The golden helmet he wore during the "Project Bullet" of 1957, when he set the transcontinental speed record, is now available to the public.
The helmet will be auctioned today in Dallas by Heritage Auctions.
Glenn donated it to Matt Carpenter, the son of Scott Carpenter, who also belonged to Mercury Seven.
Matt said, "When we were young, we were, as far as I can remember, playing naval aviation on the couch, and either my brother or I were wearing the golden Glenn Navy helmet and one of us wore a helmet that included my dad . & # 39;
The helmet worn by John Glenn during the historic flight called Project Bullet, in which the future astronaut set the transcontinental speed record in 1957, is now being sold
The sale is a kind of astronautical supplement to a larger, previously announced sale that includes the personal collection of another famous astronaut, Neil Armstrong.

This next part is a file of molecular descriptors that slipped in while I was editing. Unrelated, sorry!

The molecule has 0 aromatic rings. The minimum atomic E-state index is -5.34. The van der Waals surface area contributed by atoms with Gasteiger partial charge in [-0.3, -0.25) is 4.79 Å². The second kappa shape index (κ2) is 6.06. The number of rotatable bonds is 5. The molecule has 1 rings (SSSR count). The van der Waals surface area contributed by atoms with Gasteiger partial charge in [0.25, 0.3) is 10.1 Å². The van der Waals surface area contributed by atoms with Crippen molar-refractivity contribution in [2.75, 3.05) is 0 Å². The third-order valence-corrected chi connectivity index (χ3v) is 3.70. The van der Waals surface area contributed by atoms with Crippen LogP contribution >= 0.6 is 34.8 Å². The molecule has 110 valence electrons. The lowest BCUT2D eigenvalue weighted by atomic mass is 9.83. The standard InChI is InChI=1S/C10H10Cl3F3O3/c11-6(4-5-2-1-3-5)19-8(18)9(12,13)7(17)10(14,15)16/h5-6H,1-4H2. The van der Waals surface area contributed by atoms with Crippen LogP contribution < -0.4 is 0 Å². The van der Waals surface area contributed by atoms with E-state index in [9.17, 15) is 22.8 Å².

A series of auctions with around 2,000 artifacts and memorabilia owned by Armstrong also began today, running until November 2019.
Amongst Armstrong's personal belongings are parts of a wing and a propeller from the Wright Flyer of 1903, the first successful aircraft heavier than the air.
Armstrong, who came from Ohio like Glenn, took the items to the moon.
As with the Glenn helmet, Armstrong's items landed in the womb of the next generation after the famous astronaut's death in 2012.
Carpenter died in 2013 and Glenn followed in 2016 at the age of 95, the last surviving Mercury-Seven astronaut. In March, a sale of his belongings took place.